The Broadband Economy Needs a Hero

George Gilder and Bret Swanson
Wall Street Journal
February 23, 2001
Print ArticleMr. Gilder, editor of the Gilder Technology Report and Senior Fellow of Discovery Insitute, is author of "Telecosm: How Infinite Bandwidth Will Change Our World." Mr. Swanson is a technology analyst at the Gilder Technology Report.

Dear Mr. Powell:

Whether you know it or not, your leadership and decisions over the next four years will have more impact on the economy than those of Federal Reserve Chairman Alan Greenspan.

Surely, our stock-market swoon of 2000 and stagnating economic growth in 2001 are partly due to the Fed's inexplicable liquidity leash combined with the highest tax burden since World War II. But the chief threats to the 21st-century economy are the politicians, bureaucrats and Silicon Valley know-nothings responsible for America's broadband connectivity crisis.

We owe Les Vadasz of Intel an apology for making fun of his prediction that narrowband links would prevail into the 21st century. The Internet as we know it is about seven years old, yet fewer than 7 million of 100 million American homes enjoy broadband and its wealth of social, commercial and educational opportunities.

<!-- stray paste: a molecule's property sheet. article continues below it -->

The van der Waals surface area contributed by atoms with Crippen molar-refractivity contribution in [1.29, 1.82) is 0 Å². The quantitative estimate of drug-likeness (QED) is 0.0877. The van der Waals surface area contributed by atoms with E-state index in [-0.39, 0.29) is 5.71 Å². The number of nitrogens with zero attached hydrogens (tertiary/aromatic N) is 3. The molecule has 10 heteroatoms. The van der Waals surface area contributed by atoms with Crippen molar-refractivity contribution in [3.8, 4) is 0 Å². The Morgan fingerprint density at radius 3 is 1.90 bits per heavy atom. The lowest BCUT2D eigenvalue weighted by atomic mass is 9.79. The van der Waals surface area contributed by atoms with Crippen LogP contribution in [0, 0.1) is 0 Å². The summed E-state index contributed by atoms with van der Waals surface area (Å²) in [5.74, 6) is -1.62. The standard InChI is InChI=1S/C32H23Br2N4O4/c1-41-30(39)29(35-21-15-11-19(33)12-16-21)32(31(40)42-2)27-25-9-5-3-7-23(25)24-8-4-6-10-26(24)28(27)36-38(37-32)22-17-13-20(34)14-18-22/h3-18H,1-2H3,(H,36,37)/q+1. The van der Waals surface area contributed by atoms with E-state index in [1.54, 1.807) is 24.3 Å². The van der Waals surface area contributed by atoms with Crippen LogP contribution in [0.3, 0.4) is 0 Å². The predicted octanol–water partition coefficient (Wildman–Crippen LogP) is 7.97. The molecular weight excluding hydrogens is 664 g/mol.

Contrary to popular belief, the chief obstacle to progress is not entrenched Bell operating companies, but a regulatory regime that presumes to "level the playing field," "equalize access," and "promote competition." The only result of these policies has been the effective nationalization and paralysis of broadband.

The 1996 Telecommunications Act ruled that in exchange for the right to enter the long-distance telephone business, the Bells must open their residential copper lines to competitors, as well as allow these competitors to locate equipment in Bell central offices and offer digital subscriber line (DSL) services over Bell-owned copper. In November 1999, the FCC issued a further decree forcing the Bells to stop dragging their feet and cooperate.